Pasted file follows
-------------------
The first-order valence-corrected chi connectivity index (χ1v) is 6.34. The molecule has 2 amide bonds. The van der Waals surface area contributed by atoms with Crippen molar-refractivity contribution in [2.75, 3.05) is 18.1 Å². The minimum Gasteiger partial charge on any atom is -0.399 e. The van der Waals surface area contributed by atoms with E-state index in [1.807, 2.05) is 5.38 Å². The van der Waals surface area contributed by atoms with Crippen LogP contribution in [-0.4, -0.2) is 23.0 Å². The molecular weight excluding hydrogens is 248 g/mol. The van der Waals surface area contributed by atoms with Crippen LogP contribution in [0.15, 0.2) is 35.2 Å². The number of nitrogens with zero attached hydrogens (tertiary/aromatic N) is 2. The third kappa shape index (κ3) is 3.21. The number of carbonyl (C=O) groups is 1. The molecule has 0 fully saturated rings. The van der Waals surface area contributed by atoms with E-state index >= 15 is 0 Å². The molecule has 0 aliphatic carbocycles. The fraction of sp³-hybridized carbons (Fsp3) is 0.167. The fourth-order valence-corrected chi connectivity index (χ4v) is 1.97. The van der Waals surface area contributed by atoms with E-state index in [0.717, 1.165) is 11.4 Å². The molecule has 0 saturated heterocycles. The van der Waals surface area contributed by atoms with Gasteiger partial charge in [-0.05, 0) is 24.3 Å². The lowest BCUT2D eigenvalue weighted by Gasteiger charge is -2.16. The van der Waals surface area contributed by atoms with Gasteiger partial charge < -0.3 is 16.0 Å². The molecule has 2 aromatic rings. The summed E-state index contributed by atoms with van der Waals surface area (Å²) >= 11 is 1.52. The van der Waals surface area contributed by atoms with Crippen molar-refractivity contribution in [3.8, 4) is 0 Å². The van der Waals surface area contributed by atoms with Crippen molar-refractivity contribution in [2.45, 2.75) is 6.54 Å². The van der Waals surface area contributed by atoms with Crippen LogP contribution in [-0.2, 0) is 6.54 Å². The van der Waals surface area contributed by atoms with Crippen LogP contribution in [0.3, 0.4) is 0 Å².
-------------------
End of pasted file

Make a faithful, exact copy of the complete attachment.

The first-order valence-corrected chi connectivity index (χ1v) is 6.34. The molecule has 2 amide bonds. The van der Waals surface area contributed by atoms with Crippen molar-refractivity contribution in [2.75, 3.05) is 18.1 Å². The minimum Gasteiger partial charge on any atom is -0.399 e. The van der Waals surface area contributed by atoms with E-state index in [1.807, 2.05) is 5.38 Å². The van der Waals surface area contributed by atoms with Crippen LogP contribution in [-0.4, -0.2) is 23.0 Å². The molecular weight excluding hydrogens is 248 g/mol. The van der Waals surface area contributed by atoms with Crippen LogP contribution in [0.15, 0.2) is 35.2 Å². The number of nitrogens with zero attached hydrogens (tertiary/aromatic N) is 2. The third kappa shape index (κ3) is 3.21. The number of carbonyl (C=O) groups is 1. The molecule has 0 fully saturated rings. The van der Waals surface area contributed by atoms with E-state index >= 15 is 0 Å². The molecule has 0 aliphatic carbocycles. The fraction of sp³-hybridized carbons (Fsp3) is 0.167. The fourth-order valence-corrected chi connectivity index (χ4v) is 1.97. The van der Waals surface area contributed by atoms with E-state index in [0.717, 1.165) is 11.4 Å². The molecule has 0 saturated heterocycles. The van der Waals surface area contributed by atoms with Gasteiger partial charge in [-0.05, 0) is 24.3 Å². The lowest BCUT2D eigenvalue weighted by Gasteiger charge is -2.16. The van der Waals surface area contributed by atoms with Gasteiger partial charge < -0.3 is 16.0 Å². The molecule has 2 aromatic rings. The summed E-state index contributed by atoms with van der Waals surface area (Å²) >= 11 is 1.52. The van der Waals surface area contributed by atoms with Crippen molar-refractivity contribution in [3.8, 4) is 0 Å². The van der Waals surface area contributed by atoms with Crippen molar-refractivity contribution in [2.45, 2.75) is 6.54 Å². The van der Waals surface area contributed by atoms with Crippen LogP contribution in [-0.2, 0) is 6.54 Å². The van der Waals surface area contributed by atoms with Crippen LogP contribution in [0.3, 0.4) is 0 Å².